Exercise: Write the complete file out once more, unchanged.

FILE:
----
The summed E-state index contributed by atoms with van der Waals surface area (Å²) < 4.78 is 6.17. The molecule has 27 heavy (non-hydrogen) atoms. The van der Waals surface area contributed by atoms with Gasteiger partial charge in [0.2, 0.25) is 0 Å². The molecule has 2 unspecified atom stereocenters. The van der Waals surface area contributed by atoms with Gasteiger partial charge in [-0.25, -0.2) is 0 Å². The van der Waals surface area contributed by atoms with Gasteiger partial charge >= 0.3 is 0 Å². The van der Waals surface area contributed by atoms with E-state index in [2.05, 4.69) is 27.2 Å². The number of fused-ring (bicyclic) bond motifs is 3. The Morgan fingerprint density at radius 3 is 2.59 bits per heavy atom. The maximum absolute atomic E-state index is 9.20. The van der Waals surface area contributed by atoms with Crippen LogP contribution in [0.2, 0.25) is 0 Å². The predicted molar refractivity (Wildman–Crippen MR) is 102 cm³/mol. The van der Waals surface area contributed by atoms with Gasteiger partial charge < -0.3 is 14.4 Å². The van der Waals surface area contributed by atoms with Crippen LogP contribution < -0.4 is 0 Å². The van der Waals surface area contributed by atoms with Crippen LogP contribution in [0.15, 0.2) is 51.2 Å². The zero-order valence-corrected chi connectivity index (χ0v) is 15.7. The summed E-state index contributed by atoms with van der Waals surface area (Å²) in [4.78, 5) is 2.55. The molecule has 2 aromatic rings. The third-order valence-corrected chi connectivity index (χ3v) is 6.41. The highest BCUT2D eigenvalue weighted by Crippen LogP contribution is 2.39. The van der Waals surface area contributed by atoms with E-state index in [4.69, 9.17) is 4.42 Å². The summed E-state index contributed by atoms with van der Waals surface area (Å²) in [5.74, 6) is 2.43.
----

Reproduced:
The summed E-state index contributed by atoms with van der Waals surface area (Å²) < 4.78 is 6.17. The molecule has 27 heavy (non-hydrogen) atoms. The van der Waals surface area contributed by atoms with Gasteiger partial charge in [0.2, 0.25) is 0 Å². The molecule has 2 unspecified atom stereocenters. The van der Waals surface area contributed by atoms with Gasteiger partial charge in [-0.25, -0.2) is 0 Å². The van der Waals surface area contributed by atoms with Gasteiger partial charge >= 0.3 is 0 Å². The van der Waals surface area contributed by atoms with E-state index in [2.05, 4.69) is 27.2 Å². The number of fused-ring (bicyclic) bond motifs is 3. The Morgan fingerprint density at radius 3 is 2.59 bits per heavy atom. The maximum absolute atomic E-state index is 9.20. The van der Waals surface area contributed by atoms with Crippen LogP contribution in [0.2, 0.25) is 0 Å². The predicted molar refractivity (Wildman–Crippen MR) is 102 cm³/mol. The van der Waals surface area contributed by atoms with Gasteiger partial charge < -0.3 is 14.4 Å². The van der Waals surface area contributed by atoms with Crippen LogP contribution < -0.4 is 0 Å². The van der Waals surface area contributed by atoms with Crippen LogP contribution in [0.15, 0.2) is 51.2 Å². The zero-order valence-corrected chi connectivity index (χ0v) is 15.7. The summed E-state index contributed by atoms with van der Waals surface area (Å²) in [4.78, 5) is 2.55. The molecule has 2 aromatic rings. The third-order valence-corrected chi connectivity index (χ3v) is 6.41. The highest BCUT2D eigenvalue weighted by Crippen LogP contribution is 2.39. The van der Waals surface area contributed by atoms with E-state index in [4.69, 9.17) is 4.42 Å². The summed E-state index contributed by atoms with van der Waals surface area (Å²) in [5.74, 6) is 2.43.